What inspired you to first start making music? And how did you come to be in your current incarnation? Or if you prefer, a brief bio about you.

I’m a very “oh I’ll give that a go” type of person, so if I like something or start discovering a new hobby, I’ll think “I bet I can do that”. Maybe that’s arrogance, maybe it’s misguided self-belief – and I have *certainly* been proven wrong several times over the years, but when it came to music, when I was properly getting into it, in my teens, I naturally thought “well sod it, I’ll get a guitar and I’ll write my own songs”. And it was ever thus. Whether I’m actually and good at it or not is matter of taste, but I think I’ve done alright.
In terms of The Shipbuilders, my last band fell apart in a very undramatic, mundane manner, but I still had all these songs left over. So after a period of licking my wounds and going back to basics, I eventually cobbled together a ramshackle outfit that over time evolved into the wonderful lads I have around me now. They all bring something slightly different to the sound of the band and I can’t imagine the songs sounding any other way now. You know how Michelangelo said of one of his statues he “saw the angel in the marble and carved until I set him free”? Well that’s what I feel it’s been like. I brought the lump of marble, and the lads chipped away until the songs revealed themselves.

Provide us with some info about your latest release…

We’ve just released a single, ‘The Moon’. It’s a re-recording of a song that was initially tucked away on our debut EP, way back in 2016. It was a good recording, but over the years, the song – and band – has grown in stature and we felt it deserved another go. It’s going to be part of our debut album, ‘Spring Tide’, which will be out on May 6th.

It’s a song written from the point of view of a soldier in the Spanish Civil War, who sees death all around him and, stood beneath a haloed moon, ponders if this is his end too. So, a cheery one, but it’s a stormer and always, always goes down well live. Since we wrote it, we’ve never not played it at a gig.

Which ones would you consider your main influences both music-wise & non-music-wise?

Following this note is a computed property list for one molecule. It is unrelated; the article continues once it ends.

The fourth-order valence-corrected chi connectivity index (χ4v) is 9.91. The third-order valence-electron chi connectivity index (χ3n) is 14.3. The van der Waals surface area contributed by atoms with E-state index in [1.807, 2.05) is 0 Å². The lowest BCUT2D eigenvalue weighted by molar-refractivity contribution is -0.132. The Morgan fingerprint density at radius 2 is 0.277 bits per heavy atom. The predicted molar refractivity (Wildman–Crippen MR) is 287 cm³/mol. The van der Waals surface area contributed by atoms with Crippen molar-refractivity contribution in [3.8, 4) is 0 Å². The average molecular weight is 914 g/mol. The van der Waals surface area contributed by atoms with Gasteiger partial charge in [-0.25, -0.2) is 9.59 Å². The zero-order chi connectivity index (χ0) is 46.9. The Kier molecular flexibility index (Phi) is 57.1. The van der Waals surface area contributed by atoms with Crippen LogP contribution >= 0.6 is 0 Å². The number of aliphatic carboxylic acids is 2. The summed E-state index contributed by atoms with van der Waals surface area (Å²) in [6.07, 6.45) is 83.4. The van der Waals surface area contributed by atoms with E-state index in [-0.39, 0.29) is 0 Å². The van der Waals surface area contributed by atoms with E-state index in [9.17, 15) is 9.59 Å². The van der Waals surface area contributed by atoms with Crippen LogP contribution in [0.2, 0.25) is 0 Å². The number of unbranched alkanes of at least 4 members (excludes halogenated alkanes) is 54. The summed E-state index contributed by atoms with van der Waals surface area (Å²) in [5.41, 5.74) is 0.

Musically, I’d say that of course our sound has a Mersey flavour – The La’s, The Coral, Shack and so on, but we don’t want to be pigeonholed by all of that. We draw in all sorts of other influences – Galaxie 500’s melancholic fuzz, Love/Arthur Lee’s melody and flair for the unexpected, Tom Waits’ weird and wonderful world, The Clash, The Cramps, Lee ‘Scratch’ Perry, you name it, it goes in!

Non-musically, I draw a lot of my lyrics from literature. There’s James Joyce, Garcia Lorca and Steinbeck references littered everywhere and I also draw upon the wonders of this world – and beyond – for inspiration. There’s a song on our album about landing spaceships on comets, another one about the Irish coast, another one about earthquakes… I wouldn’t really want to write straightforward songs as a standard; there’s more than enough of them to go round.

In what way does your sound differ from the rest genre-related artists/bands and why should we listen to your music? In other words, how would you describe your sound?

That’s a good question. I think the breadth and depth of our influences make us unusual. One of the main themes of any reviews we’ve had, especially live ones, is that people find us hard to categorise – which is a nightmare when it comes to trying to get our songs on playlists, but in a weird way, I’m proud of that. Some people think we’re folk, others think we’re Spaghetti Western – we’ve even had someone throw in a few disco references there! But ultimately, even though we have a variety of sounds, I do think that there is a Shipbuilders ‘sound’ – which is largely due to the magnificent Danny Lee on guitar.